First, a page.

And how do you play Lenin? a questioner asked the distinguished actor Mikhail Ulyanov, who accompanied Mikhail Gorbachev to Washington and who plays the revolutionary leader in ''Peace at Brest,'' a play on the cutting edge of glasnost that opened in Moscow last month.

His American listeners leaned forward: not only is Lenin's separate peace with Germany in 1918 -- yielding territory to ensure survival of the infant revolution -- still a metaphor for national humiliation. A new layer of relevance has been added to the play by Gorbachev's similarly pragmatic intent to alter international course in order to win a ''breathing space'' for domestic goals.

And after a pause came Ulyanov's answer: ''The right way,'' presumably meaning according to the unvarnished truth depicted in Mikhail Shatrov's play, "pravilno."

Everyone was caught up by the deftness of Ulyanov's reply.

Everyone was also caught up by the crosscurrents of the occasion, a Wilson Center dinner for some of the intellectuals in the Gorbachev delegation (shades of the huge groups Peter the Great used to take abroad!). Intellectuals are a natural constituency for glasnost, and Gorbachev has recruited them as a shock force to combat reform-resistant bureaucrats at home and, as on his Washington mission, to take glasnost on the road and smooth his international way.

In that latter role, the Soviet group at the dinner did well. It is impossible not to admire courageous, creative people who are pushing against the thugs of their society. When Shatrov acknowledged that his play on Brest has ''contemporary'' overtones, the remark was taken as a commendable flash of glasnost in a difficult foreign setting, and no one was so ungracious as to expect him to spell it out.

From the Soviets themselves, however, came a strong rebuff to any tendency on the part of Americans to imagine that glasnost is moving the Soviet Union toward a free society. An unapologetic Ulyanov affirmed the Gorbachev line: power belongs to a single Communist Party (this is classic Leninism); freedom means the acceptance of responsibility down as well as responsibility up and the struggle against bureaucracy. Western-style political rights? Forget it.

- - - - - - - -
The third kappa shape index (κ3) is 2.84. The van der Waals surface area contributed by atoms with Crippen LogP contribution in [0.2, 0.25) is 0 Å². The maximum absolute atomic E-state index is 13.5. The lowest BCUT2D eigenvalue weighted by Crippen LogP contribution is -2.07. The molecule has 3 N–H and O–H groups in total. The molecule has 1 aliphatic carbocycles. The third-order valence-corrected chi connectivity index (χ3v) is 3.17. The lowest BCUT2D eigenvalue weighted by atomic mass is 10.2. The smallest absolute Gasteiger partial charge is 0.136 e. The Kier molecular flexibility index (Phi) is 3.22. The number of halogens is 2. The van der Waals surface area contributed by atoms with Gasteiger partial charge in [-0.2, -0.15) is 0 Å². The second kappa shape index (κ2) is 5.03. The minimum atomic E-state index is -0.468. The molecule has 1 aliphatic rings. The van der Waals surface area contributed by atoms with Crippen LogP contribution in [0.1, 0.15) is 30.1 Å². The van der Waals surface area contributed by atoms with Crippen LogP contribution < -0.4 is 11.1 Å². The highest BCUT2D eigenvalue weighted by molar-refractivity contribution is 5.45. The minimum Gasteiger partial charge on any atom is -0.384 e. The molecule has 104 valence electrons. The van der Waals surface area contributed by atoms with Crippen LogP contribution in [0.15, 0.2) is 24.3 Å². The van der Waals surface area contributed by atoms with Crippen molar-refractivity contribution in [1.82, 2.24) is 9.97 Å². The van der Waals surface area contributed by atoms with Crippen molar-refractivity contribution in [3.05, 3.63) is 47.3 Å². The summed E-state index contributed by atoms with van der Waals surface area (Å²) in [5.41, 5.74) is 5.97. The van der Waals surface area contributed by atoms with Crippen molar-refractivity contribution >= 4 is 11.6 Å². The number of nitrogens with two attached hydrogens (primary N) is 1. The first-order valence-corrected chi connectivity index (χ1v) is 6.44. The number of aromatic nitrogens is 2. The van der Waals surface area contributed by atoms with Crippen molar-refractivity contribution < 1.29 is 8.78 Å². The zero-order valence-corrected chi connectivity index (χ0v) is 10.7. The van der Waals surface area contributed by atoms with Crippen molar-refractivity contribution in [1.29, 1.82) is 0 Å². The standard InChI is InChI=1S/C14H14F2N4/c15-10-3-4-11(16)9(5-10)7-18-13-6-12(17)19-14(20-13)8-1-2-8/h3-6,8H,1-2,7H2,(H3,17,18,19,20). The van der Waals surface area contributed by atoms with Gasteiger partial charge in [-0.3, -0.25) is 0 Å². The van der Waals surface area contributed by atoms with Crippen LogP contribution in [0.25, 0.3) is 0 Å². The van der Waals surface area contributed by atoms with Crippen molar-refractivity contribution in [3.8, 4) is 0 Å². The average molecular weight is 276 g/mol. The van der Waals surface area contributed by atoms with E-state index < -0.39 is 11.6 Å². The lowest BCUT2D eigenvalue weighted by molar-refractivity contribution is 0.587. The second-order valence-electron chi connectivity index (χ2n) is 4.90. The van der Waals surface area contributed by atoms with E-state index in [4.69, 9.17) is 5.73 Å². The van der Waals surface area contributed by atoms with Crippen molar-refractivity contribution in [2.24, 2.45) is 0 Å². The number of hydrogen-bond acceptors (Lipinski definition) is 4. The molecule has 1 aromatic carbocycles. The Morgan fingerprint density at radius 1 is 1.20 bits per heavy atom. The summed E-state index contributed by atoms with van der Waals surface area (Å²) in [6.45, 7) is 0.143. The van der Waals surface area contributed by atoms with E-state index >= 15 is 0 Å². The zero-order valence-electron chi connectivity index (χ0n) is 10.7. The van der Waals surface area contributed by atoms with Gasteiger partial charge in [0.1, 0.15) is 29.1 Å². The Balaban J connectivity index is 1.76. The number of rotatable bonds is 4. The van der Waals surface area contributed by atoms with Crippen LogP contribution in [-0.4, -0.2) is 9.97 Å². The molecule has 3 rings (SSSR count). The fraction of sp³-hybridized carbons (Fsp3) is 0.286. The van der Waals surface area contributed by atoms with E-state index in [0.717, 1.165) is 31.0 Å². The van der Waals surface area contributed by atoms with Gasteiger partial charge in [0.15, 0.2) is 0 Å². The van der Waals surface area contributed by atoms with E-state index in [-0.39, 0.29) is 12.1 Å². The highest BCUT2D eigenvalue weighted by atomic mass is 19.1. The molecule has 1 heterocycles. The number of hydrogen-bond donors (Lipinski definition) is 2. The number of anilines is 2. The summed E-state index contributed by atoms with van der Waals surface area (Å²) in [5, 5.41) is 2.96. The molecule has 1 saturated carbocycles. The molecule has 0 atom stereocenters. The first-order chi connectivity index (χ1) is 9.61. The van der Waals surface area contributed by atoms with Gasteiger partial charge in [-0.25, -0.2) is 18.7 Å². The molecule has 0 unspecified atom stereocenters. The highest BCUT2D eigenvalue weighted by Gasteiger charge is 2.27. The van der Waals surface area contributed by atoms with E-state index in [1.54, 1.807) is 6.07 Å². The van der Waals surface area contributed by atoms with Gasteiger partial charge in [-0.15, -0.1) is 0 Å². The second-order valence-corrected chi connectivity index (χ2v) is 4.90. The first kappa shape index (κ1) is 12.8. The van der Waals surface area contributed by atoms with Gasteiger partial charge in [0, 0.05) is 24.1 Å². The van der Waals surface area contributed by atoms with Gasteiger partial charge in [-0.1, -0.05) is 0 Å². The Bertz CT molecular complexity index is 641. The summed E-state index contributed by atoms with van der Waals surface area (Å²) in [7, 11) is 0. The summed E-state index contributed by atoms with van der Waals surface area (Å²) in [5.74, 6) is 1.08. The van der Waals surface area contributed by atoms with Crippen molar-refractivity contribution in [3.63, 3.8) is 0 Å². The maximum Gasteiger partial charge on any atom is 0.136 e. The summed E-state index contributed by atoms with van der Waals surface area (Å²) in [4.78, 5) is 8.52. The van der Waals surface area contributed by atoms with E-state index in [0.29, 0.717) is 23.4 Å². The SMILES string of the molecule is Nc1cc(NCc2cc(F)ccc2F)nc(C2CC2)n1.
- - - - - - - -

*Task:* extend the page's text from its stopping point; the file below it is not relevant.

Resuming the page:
In a broad sense, every Soviet leader plays Lenin -- attempts to borrow the mystique of the Russian Revolution's enduring father figure. Gorbachev, who is laboring in uphill pursuit of ''restructuring,'' has an evident need for the Lenin mantle. And just as Lenin had to threaten resignation to get his way on peace at Brest, so Gorbachev has indicated he would resign if his program does not move ahead now.

So it seemed natural that Gorbachev invoked Lenin, in the context of the Brest peace no less, from the heart of the White House this week. Telling the big evening Soviet television audience about the new missile treaty, he recalled that Lenin -- taking power during a war that, partly thanks to him, his country was losing -- had immediately offered to consider '' 'any proposal leading to peace on a just and solid basis.' This has been the cornerstone of Soviet foreign policy every since.'' Thus did Gorbachev hitch up Lenin's feeler to Kaiser Germany to the political situation he is in now.

Well, all right, play Lenin. But which one? Historically there were two, and it pays to know which was which. First came the Lenin of War Communism in 1918-20, the period in which Lenin, to consolidate the revolution at home, used force to extract grain from peasants and prescribed terror against ''class enemies.'' But this also happened to be when Lenin made the peace at Brest, retreating from a foreign war, and when he played down the notion of kindling foreign revolutions.

There followed the Lenin of the New Economic Policy, or NEP, of the early 1920s, a phase of relative economic and social relaxation which is now widely taken as a forerunner of Gorbachev's program of domestic restructuring.

We Americans, in our own dealing with Gorbachev, favor the more moderate Soviet domestic policy of NEP and the more moderate Soviet foreign policy of the War Communism period. Whether we will see either flourish hinges, after the summit as before, on how Gorbachev plays Lenin.